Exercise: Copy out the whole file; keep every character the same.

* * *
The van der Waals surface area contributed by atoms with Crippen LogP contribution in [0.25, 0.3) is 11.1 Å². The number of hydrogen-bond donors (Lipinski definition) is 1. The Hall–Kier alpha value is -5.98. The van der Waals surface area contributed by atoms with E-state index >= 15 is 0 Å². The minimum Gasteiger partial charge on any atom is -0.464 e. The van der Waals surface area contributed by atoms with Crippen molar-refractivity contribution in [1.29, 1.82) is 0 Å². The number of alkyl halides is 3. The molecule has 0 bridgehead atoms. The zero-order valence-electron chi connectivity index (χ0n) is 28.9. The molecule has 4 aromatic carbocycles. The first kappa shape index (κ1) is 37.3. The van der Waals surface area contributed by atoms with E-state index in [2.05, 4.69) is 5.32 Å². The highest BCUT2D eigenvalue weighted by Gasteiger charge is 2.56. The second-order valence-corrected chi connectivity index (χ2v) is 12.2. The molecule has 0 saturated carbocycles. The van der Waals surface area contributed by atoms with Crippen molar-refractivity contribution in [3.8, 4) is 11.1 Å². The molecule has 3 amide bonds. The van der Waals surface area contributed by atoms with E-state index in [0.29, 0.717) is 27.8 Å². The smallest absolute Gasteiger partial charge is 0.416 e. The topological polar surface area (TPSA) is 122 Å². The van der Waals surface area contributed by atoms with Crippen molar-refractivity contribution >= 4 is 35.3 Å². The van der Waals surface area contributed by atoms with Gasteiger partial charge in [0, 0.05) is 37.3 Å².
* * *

The van der Waals surface area contributed by atoms with Crippen LogP contribution in [0.25, 0.3) is 11.1 Å². The number of hydrogen-bond donors (Lipinski definition) is 1. The Hall–Kier alpha value is -5.98. The van der Waals surface area contributed by atoms with E-state index >= 15 is 0 Å². The minimum Gasteiger partial charge on any atom is -0.464 e. The van der Waals surface area contributed by atoms with Crippen molar-refractivity contribution in [1.29, 1.82) is 0 Å². The number of alkyl halides is 3. The molecule has 0 bridgehead atoms. The zero-order valence-electron chi connectivity index (χ0n) is 28.9. The molecule has 4 aromatic carbocycles. The first kappa shape index (κ1) is 37.3. The van der Waals surface area contributed by atoms with E-state index in [2.05, 4.69) is 5.32 Å². The highest BCUT2D eigenvalue weighted by Gasteiger charge is 2.56. The second-order valence-corrected chi connectivity index (χ2v) is 12.2. The molecule has 0 saturated carbocycles. The van der Waals surface area contributed by atoms with Crippen molar-refractivity contribution in [3.8, 4) is 11.1 Å². The molecule has 3 amide bonds. The van der Waals surface area contributed by atoms with E-state index in [0.29, 0.717) is 27.8 Å². The smallest absolute Gasteiger partial charge is 0.416 e. The topological polar surface area (TPSA) is 122 Å². The van der Waals surface area contributed by atoms with Crippen molar-refractivity contribution >= 4 is 35.3 Å². The van der Waals surface area contributed by atoms with Gasteiger partial charge in [0, 0.05) is 37.3 Å².